Friday, July 12, 2024
CNN’s African Voices Changemakers highlights how Adekunle Gold’s sickle cell disease inspired his new mission

CNN’s African Voices Changemakers highlights how Adekunle Gold’s sickle cell disease inspired his new mission

by Ololade Adebeshin
0 comment 6 minutes read

CNN’s African Voices Changemakers highlights how Adekunle Gold’s sickle cell disease inspired his new mission

 

By People’s Voice Nigeria | News

 

In the latest episode of African Voices Changemakers, CNN’s Larry Madowo sits down with Nigerian Afropop singer Adekunle Gold for his first in-depth interview about living with sickle cell disease and how it has inspired his new life mission.

 

The award-winning singer made waves internationally when his debut album ‘Gold’ shot up to number seven on the Billboard World Charts. In 2022, fans were shocked to learn from his song ‘Five Star’ that the Nigerian crooner has been secretly battling sickle cell disease.

 

He tells Madowo, “I just really got the courage to come out and speak about it. You know, a lot of people can’t share the story like I can, but I was writing the song ‘Five Star’ and I was reflecting on my life, the journey, how I’m a miracle.”

 

Sickle cell disease is an inherited genetic blood disorder that causes abnormally shaped red blood cells. According to the World Health Organisation, more than 66% of those affected by sickle cell disease live on the continent of Africa. The disease can cause a variety of health problems ranging from severe pain and anaemia to other serious complications including death.

 

Gold discusses some of the challenges he had to overcome living with the disease, and what changes he had to undertake to stay healthy, “All my life I knew since I was a child I couldn’t do certain things […] So what happened to me was I have pains in my joints, you know, from being in the rain, for example, doing strenuous activities as a child that I was not supposed to do.”

 

He continues, “I always knew that I didn’t want this thing to define me. So, if it means that I needed to exercise more, you know, take my drugs more, you know, eat well, rest well, take more water because I need to do that always.”

 

The Nigerian star explained how, “Just speaking up about it on socials, I realised that people are, a lot of people are ignorant about it.” In a bid to raise awareness and support those living with the disease, the singer teamed up with the Sickle Cell Advocacy and Management initiative to host a medical outreach at Akerele Primary Healthcare Centre in Surulere, Lagos state.

 

That same day, the musician visited the National Sickle Cell Centre, a healthcare hub for those with the disease. Gold toured the facility, meeting patients and fellow advocates. The 37-year-old superstar says the event helped him fully grasp what is at stake for sickle cell patients in the country, “Listen, people don’t have money, bro, to take drugs to check their BP to check their children, you know. […] People can’t afford like to buy folic acid and folic acid is to me like this, the smallest of things that you should be able to and people can’t even eat in the first place.”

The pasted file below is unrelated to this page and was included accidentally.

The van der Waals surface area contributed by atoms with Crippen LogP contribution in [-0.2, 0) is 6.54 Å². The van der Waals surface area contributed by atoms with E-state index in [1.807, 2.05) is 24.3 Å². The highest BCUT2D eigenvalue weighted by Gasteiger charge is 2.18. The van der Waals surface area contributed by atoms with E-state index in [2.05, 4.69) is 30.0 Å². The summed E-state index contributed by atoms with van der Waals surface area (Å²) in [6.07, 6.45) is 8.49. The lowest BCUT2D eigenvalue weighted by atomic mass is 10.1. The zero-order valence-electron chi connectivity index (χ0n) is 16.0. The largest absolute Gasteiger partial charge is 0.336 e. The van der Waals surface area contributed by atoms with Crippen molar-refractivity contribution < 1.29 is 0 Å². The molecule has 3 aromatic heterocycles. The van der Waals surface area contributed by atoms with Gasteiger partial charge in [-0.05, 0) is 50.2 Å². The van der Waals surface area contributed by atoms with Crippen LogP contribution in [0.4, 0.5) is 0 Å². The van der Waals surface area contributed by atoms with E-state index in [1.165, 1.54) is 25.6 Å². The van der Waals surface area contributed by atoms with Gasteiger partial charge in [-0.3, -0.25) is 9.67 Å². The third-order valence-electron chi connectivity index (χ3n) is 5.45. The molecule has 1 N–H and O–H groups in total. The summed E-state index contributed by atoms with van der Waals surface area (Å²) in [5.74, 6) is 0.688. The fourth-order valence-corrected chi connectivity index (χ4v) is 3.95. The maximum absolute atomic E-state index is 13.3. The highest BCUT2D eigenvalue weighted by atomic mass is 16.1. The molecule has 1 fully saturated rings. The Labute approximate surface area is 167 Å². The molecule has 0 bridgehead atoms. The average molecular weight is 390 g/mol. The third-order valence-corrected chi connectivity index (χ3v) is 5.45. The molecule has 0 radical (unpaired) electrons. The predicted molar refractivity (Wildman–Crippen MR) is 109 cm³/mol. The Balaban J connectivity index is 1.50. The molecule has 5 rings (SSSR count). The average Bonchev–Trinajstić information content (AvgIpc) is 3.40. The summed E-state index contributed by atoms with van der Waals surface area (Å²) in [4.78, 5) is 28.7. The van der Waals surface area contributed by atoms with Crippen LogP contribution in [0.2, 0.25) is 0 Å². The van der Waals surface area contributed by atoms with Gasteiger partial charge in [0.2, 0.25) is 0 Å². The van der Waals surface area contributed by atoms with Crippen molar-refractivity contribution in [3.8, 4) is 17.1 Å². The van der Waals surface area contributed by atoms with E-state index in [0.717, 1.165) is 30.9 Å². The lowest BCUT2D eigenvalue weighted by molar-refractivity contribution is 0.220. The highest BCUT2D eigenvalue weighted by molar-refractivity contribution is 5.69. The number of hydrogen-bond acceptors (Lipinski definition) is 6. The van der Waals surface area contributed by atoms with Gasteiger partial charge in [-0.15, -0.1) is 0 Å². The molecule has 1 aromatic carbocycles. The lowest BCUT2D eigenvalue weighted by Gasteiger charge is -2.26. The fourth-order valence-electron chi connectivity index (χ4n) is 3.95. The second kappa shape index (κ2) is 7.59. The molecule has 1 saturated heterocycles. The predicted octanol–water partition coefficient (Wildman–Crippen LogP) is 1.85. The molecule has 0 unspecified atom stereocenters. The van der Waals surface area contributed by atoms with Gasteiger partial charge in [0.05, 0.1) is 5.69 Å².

“I want everybody to, first of all be aware of it to know how to treat people that have it. You know, I want people to, to understand that it is important to check, check your genotype,” says the Afropop star about speaking public.

 

Nearly a decade after his first hit ‘Sade’, he dramatically shifted his personal style and the overall sound of his music. The superstar talks about what motivated this evolution, “I think I’m just obsessed with growth. Like I just, um, I always wanna do different things, like I get bored easily with like things”.

 

When he is not championing Sickle Cell awareness, Gold is making new music, working on finishing some recently started records, ““If I think of something, I wanna do it. So, it feels like a new era for me, you know, I’ve called myself all sorts of names and I’m in my Big Fish era. […], it’s a new era is new sound, is new energy, new vibe, new knowledge as well. So, yeah, and every time that I feel like I’m new again, I just wanna embody it.”

 

Gold continues to push the envelope with his music, telling CNN, “My goal has always been to be timeless. […] And to stay timeless, you have to find new ways, you know, to keep it fresh.”

 

The Nigerian star is also pushing for more support for those living with sickle cell in Africa and beyond. He concludes, “I’m just going to like to lend my voice to this, put my energy behind it because this is something that I’m really passionate about. It’s something that I live with and if by way of privilege I can regulate my health because of access that I have, I want people to have it too.”

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